Hola , descubro su blog, muy interesante y con unas acuarelas magníficas , enhorabuena.ReplyDelete
I enjoyed reading about the process you do to prepare your work surface for painting. Can't believe you make your own graphite paper! Since I know nothing about painting, why do you staple your paper onto the front instead of the back? Or do you remove the staples so they are not visible? Can't wait until one day, you hear the shower running and find one of the kids getting a piece of paper wet.....
Your painting is looking beautiful already. Please send some of your sunny, warm weather up here; I'm sick of the rain! Hope you all feel better soon!
I was so enthralled in reading about your process, and the great photo documentation,.....all the while cheering you on...that I was shocked when I got to the shout out!! thanks so much. I am so excited for you...this is a magnificent piece...and should be entered into one of the national Watercolor Shows (I think the next deadline coming up is Watercolor West). I so enjoyed our chat the other day...and look forward to many more. You go Girl!ReplyDelete
P.S....what's the deal with making your own graphite paper....it like you are pulling a "Martha Stewart" on us other artists! :)ReplyDelete
Exquisite so far!! And Steven's work is really taking a different direction.ReplyDelete
Carrie, what a great project! Thank you for sharing with us the steps in your process. Large formats are daunting, I agree with you. But with a large format, we discover many new things, we gain the trust and is a joy. I look forward to seeing the final result. Come on Carrie!!ReplyDelete
Steven : bravo ! Bises to you both.
Super job Carrie on the rustic-ness of the chair. It is so real, I want to grab it and sit on it with cup of coffee on the front porch :) Oh wait a minute I have to wait until it's done !ReplyDelete
This was wonderful to read and learn about the process you go through. I really enjoyed it and admire your work even more! Wow! This big piece is going to be beautiful and can't wait to see! Keep it up:)ReplyDelete
Hi Carrie!, you are not to have afraid:to do a small work is like the big one,only it needs a bit more of time...of fat, this remaining marvellous...ReplyDelete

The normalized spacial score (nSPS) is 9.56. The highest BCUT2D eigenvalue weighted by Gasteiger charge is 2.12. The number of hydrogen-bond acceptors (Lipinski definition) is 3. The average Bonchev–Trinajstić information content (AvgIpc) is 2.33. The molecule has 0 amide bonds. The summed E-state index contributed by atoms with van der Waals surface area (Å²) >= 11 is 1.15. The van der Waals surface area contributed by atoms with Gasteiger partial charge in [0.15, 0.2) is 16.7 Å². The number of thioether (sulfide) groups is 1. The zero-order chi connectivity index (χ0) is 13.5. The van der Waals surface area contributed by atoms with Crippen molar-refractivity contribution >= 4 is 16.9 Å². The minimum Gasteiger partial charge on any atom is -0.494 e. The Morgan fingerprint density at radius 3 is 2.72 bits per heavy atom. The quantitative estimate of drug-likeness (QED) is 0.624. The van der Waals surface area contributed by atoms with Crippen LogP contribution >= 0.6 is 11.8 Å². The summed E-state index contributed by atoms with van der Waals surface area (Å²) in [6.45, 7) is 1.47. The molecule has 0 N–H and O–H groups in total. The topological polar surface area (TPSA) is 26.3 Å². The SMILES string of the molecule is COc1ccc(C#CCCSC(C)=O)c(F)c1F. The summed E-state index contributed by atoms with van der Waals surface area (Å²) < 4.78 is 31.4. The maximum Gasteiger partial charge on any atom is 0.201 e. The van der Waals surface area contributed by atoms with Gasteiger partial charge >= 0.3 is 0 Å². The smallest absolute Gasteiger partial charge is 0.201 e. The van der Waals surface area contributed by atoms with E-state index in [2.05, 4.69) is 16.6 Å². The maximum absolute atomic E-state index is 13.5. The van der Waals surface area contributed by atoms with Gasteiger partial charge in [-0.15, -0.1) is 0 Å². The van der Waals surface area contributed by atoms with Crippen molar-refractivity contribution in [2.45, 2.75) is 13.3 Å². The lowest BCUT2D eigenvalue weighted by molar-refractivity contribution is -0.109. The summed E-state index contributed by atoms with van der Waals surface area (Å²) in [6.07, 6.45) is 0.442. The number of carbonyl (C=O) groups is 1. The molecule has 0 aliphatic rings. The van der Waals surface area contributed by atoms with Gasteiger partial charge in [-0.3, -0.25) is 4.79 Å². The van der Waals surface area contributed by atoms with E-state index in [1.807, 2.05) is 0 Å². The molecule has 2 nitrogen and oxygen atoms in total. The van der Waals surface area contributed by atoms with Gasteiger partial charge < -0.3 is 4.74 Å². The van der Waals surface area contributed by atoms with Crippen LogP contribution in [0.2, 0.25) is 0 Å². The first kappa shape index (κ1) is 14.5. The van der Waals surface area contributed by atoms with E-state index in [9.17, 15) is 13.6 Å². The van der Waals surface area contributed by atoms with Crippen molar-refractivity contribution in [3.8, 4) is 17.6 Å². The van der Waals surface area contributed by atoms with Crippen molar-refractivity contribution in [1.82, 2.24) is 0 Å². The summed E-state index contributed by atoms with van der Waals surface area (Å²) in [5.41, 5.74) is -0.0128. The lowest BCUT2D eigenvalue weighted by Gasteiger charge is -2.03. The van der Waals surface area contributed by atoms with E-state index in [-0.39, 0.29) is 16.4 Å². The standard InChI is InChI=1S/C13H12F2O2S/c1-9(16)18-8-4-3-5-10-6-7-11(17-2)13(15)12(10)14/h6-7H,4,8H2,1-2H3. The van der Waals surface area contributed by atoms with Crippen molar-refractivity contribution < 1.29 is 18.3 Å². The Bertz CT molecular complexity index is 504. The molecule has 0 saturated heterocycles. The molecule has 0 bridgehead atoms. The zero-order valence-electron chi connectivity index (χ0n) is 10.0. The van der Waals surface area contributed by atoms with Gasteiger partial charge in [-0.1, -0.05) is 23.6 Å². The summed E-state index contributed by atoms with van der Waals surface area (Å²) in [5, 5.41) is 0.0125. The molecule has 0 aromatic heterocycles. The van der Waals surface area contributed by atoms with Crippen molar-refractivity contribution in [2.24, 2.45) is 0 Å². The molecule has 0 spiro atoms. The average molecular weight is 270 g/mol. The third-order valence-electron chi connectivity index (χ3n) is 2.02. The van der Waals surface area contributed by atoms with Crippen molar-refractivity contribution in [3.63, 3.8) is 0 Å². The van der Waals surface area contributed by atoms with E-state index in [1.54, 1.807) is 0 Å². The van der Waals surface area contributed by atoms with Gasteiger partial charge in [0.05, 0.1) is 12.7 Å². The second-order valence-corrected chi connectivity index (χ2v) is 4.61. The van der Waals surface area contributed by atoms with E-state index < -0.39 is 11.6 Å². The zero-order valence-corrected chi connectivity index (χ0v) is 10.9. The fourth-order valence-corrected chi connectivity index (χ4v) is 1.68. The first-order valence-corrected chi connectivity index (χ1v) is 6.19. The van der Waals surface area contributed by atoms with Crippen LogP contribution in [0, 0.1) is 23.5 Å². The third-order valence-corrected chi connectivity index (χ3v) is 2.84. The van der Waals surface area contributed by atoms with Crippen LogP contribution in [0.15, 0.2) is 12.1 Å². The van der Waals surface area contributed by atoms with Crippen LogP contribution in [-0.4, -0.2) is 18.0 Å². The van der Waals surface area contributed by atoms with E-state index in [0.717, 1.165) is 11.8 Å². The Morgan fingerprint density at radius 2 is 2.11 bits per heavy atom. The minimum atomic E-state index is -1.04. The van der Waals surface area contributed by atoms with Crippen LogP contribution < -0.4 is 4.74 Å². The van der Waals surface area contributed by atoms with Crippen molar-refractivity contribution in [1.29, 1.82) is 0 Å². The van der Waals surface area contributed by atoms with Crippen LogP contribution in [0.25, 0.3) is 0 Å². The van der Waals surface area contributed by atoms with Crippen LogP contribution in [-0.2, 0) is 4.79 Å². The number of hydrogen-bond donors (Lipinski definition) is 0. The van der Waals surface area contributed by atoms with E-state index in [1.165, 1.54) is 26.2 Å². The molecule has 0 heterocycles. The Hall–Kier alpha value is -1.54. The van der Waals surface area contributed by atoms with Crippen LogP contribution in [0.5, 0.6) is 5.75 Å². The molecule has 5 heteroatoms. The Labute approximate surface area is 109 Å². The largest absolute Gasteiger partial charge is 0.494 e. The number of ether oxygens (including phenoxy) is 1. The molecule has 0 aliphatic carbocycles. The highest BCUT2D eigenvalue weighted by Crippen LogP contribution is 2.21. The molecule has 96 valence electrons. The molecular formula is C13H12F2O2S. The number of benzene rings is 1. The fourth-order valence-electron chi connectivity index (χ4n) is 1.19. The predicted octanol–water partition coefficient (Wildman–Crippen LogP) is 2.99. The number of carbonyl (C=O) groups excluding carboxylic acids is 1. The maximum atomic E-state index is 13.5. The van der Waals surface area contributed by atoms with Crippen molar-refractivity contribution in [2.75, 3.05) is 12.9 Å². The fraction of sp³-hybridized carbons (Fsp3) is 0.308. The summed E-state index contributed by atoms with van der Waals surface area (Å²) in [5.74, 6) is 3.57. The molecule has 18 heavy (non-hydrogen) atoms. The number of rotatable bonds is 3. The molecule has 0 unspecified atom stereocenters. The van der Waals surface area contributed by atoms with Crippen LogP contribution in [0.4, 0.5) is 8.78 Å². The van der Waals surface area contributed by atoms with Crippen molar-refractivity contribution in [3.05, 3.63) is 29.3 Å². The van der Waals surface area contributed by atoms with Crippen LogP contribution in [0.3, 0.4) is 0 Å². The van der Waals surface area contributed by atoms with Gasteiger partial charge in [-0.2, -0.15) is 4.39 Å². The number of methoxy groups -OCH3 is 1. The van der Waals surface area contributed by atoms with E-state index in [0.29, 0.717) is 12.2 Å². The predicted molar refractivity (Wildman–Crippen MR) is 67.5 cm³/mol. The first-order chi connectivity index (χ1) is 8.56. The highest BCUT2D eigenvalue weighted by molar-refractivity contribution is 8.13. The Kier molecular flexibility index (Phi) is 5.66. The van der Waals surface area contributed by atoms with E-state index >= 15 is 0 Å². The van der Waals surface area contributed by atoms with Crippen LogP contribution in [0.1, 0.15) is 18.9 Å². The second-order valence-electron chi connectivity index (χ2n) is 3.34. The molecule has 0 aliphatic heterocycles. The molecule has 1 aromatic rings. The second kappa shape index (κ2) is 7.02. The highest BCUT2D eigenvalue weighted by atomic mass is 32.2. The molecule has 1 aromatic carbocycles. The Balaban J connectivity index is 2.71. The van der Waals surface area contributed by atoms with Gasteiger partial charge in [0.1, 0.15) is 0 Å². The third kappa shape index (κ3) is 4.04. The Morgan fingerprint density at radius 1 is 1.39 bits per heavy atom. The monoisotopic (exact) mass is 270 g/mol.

It's great to see how you begin something like this. I can certainly learn from posts like this :0)ReplyDelete
Kudos on your painting! I can't wait to see the finished product.ReplyDelete
informative and inspiring post! Thanks for taking the time to give such detailed instructions.ReplyDelete
It is looking great Carrie. I used to paint on a piece of wood too. But it was heavy and over the years the water made the sealer ware off. I now use gatorboard to stretch my watercolors. The shower is a good idea to wet the paper. I use a large, narrow, plastic bin that is used for wall papering. It can be found at a hardware store. I fill it about 1/3 full of water and pull my paper in and out of the water until it is completely soaked. Good luck with this. I think you will like the large size!ReplyDelete
Beautiful work, Carrie! And I love your red glass chicken for the Chicken Challenge.ReplyDelete
i am stunned! this is going to be an astounding piece. i cannot wait to see this evolve. thank you for sharing your process, you are incredibly gifted. just astounding!ReplyDelete
So fun to see the steps in process, Carrie. Hope you have an incredible weekend! xxReplyDelete
This is amazing! Your work is beautiful and you've explained your process so well. Thanks for sharing it!ReplyDelete
Incredible!! I wouldn't even know where to begin. This is going to be an amazing piece. Thanks for sharing your process with us and look forward to seeing it finished.ReplyDelete